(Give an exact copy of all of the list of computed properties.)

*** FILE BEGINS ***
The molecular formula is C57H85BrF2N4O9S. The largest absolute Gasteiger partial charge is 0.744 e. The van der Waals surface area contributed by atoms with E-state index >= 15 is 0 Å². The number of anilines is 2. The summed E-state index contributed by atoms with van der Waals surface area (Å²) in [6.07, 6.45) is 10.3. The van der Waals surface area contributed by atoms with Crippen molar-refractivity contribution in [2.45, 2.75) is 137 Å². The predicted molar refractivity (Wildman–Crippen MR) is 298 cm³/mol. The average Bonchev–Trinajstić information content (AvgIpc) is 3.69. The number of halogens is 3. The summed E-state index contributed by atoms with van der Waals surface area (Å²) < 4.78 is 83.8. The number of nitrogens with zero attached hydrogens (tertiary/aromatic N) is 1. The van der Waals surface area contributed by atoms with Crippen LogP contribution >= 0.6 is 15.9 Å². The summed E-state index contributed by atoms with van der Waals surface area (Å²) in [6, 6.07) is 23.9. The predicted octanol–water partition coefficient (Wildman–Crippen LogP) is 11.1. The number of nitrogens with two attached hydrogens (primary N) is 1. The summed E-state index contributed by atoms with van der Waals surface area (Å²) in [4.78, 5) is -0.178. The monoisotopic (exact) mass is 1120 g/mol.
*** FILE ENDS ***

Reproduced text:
The molecular formula is C57H85BrF2N4O9S. The largest absolute Gasteiger partial charge is 0.744 e. The van der Waals surface area contributed by atoms with E-state index >= 15 is 0 Å². The number of anilines is 2. The summed E-state index contributed by atoms with van der Waals surface area (Å²) in [6.07, 6.45) is 10.3. The van der Waals surface area contributed by atoms with Crippen molar-refractivity contribution in [2.45, 2.75) is 137 Å². The predicted molar refractivity (Wildman–Crippen MR) is 298 cm³/mol. The average Bonchev–Trinajstić information content (AvgIpc) is 3.69. The number of halogens is 3. The summed E-state index contributed by atoms with van der Waals surface area (Å²) < 4.78 is 83.8. The number of nitrogens with zero attached hydrogens (tertiary/aromatic N) is 1. The van der Waals surface area contributed by atoms with Crippen LogP contribution >= 0.6 is 15.9 Å². The summed E-state index contributed by atoms with van der Waals surface area (Å²) in [6, 6.07) is 23.9. The predicted octanol–water partition coefficient (Wildman–Crippen LogP) is 11.1. The number of nitrogens with two attached hydrogens (primary N) is 1. The summed E-state index contributed by atoms with van der Waals surface area (Å²) in [4.78, 5) is -0.178. The monoisotopic (exact) mass is 1120 g/mol.